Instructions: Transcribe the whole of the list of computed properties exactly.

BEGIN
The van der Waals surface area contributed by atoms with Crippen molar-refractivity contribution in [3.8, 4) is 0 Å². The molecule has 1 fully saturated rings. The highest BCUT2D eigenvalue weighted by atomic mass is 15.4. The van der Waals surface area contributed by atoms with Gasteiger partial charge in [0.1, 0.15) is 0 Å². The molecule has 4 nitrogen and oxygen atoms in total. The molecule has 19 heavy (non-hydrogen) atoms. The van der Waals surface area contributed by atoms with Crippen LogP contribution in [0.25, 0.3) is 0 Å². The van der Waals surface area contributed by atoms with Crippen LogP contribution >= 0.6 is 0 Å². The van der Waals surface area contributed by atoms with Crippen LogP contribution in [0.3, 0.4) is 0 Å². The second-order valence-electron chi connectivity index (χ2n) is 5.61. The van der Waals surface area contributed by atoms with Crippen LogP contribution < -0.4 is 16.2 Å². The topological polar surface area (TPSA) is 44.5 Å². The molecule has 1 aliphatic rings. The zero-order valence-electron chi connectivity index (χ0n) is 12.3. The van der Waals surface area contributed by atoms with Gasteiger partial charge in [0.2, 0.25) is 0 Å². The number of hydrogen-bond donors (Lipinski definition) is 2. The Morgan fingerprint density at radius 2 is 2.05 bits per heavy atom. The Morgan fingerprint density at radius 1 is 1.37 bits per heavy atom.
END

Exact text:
The van der Waals surface area contributed by atoms with Crippen molar-refractivity contribution in [3.8, 4) is 0 Å². The molecule has 1 fully saturated rings. The highest BCUT2D eigenvalue weighted by atomic mass is 15.4. The van der Waals surface area contributed by atoms with Gasteiger partial charge in [0.1, 0.15) is 0 Å². The molecule has 4 nitrogen and oxygen atoms in total. The molecule has 19 heavy (non-hydrogen) atoms. The van der Waals surface area contributed by atoms with Crippen LogP contribution in [0.25, 0.3) is 0 Å². The van der Waals surface area contributed by atoms with Crippen LogP contribution >= 0.6 is 0 Å². The van der Waals surface area contributed by atoms with Crippen LogP contribution in [0.3, 0.4) is 0 Å². The second-order valence-electron chi connectivity index (χ2n) is 5.61. The van der Waals surface area contributed by atoms with Crippen LogP contribution < -0.4 is 16.2 Å². The topological polar surface area (TPSA) is 44.5 Å². The molecule has 1 aliphatic rings. The zero-order valence-electron chi connectivity index (χ0n) is 12.3. The van der Waals surface area contributed by atoms with Gasteiger partial charge in [0.2, 0.25) is 0 Å². The number of hydrogen-bond donors (Lipinski definition) is 2. The Morgan fingerprint density at radius 2 is 2.05 bits per heavy atom. The Morgan fingerprint density at radius 1 is 1.37 bits per heavy atom.